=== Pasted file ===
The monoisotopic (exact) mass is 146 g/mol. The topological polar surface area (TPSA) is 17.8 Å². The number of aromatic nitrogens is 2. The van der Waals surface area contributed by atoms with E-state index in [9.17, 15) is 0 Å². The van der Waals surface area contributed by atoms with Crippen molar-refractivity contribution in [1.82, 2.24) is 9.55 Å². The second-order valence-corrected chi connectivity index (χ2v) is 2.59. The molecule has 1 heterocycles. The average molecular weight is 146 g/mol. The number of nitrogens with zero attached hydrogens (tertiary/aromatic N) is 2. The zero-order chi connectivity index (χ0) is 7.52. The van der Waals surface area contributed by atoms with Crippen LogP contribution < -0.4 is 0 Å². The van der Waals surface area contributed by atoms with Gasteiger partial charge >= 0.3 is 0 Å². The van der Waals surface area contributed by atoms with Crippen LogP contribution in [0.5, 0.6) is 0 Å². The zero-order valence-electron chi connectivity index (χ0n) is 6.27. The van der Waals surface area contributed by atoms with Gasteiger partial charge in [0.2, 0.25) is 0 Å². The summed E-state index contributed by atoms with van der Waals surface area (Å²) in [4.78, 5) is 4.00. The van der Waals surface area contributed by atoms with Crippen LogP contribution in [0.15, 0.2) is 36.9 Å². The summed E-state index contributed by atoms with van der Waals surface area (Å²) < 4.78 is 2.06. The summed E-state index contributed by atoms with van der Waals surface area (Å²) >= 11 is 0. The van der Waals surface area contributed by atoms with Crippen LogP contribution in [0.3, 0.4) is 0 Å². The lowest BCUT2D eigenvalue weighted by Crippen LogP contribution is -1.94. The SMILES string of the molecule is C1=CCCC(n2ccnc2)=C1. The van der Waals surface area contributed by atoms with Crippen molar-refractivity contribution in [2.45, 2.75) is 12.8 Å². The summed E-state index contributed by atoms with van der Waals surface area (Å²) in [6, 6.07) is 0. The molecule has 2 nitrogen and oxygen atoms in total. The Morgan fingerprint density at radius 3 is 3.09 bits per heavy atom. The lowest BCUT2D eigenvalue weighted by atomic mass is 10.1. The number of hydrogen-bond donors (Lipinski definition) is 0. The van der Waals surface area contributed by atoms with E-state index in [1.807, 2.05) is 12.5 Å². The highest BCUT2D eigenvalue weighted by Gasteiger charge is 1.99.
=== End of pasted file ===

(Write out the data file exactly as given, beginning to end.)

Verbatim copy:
The monoisotopic (exact) mass is 146 g/mol. The topological polar surface area (TPSA) is 17.8 Å². The number of aromatic nitrogens is 2. The van der Waals surface area contributed by atoms with E-state index in [9.17, 15) is 0 Å². The van der Waals surface area contributed by atoms with Crippen molar-refractivity contribution in [1.82, 2.24) is 9.55 Å². The second-order valence-corrected chi connectivity index (χ2v) is 2.59. The molecule has 1 heterocycles. The average molecular weight is 146 g/mol. The number of nitrogens with zero attached hydrogens (tertiary/aromatic N) is 2. The zero-order chi connectivity index (χ0) is 7.52. The van der Waals surface area contributed by atoms with Crippen LogP contribution < -0.4 is 0 Å². The van der Waals surface area contributed by atoms with Gasteiger partial charge >= 0.3 is 0 Å². The van der Waals surface area contributed by atoms with Crippen LogP contribution in [0.5, 0.6) is 0 Å². The zero-order valence-electron chi connectivity index (χ0n) is 6.27. The van der Waals surface area contributed by atoms with Gasteiger partial charge in [0.2, 0.25) is 0 Å². The summed E-state index contributed by atoms with van der Waals surface area (Å²) in [4.78, 5) is 4.00. The van der Waals surface area contributed by atoms with Crippen LogP contribution in [0.15, 0.2) is 36.9 Å². The summed E-state index contributed by atoms with van der Waals surface area (Å²) < 4.78 is 2.06. The summed E-state index contributed by atoms with van der Waals surface area (Å²) >= 11 is 0. The van der Waals surface area contributed by atoms with Crippen LogP contribution in [0.3, 0.4) is 0 Å². The lowest BCUT2D eigenvalue weighted by Crippen LogP contribution is -1.94. The SMILES string of the molecule is C1=CCCC(n2ccnc2)=C1. The van der Waals surface area contributed by atoms with Crippen molar-refractivity contribution in [2.45, 2.75) is 12.8 Å². The summed E-state index contributed by atoms with van der Waals surface area (Å²) in [6, 6.07) is 0. The molecule has 2 nitrogen and oxygen atoms in total. The Morgan fingerprint density at radius 3 is 3.09 bits per heavy atom. The lowest BCUT2D eigenvalue weighted by atomic mass is 10.1. The number of hydrogen-bond donors (Lipinski definition) is 0. The van der Waals surface area contributed by atoms with E-state index in [1.807, 2.05) is 12.5 Å². The highest BCUT2D eigenvalue weighted by Gasteiger charge is 1.99.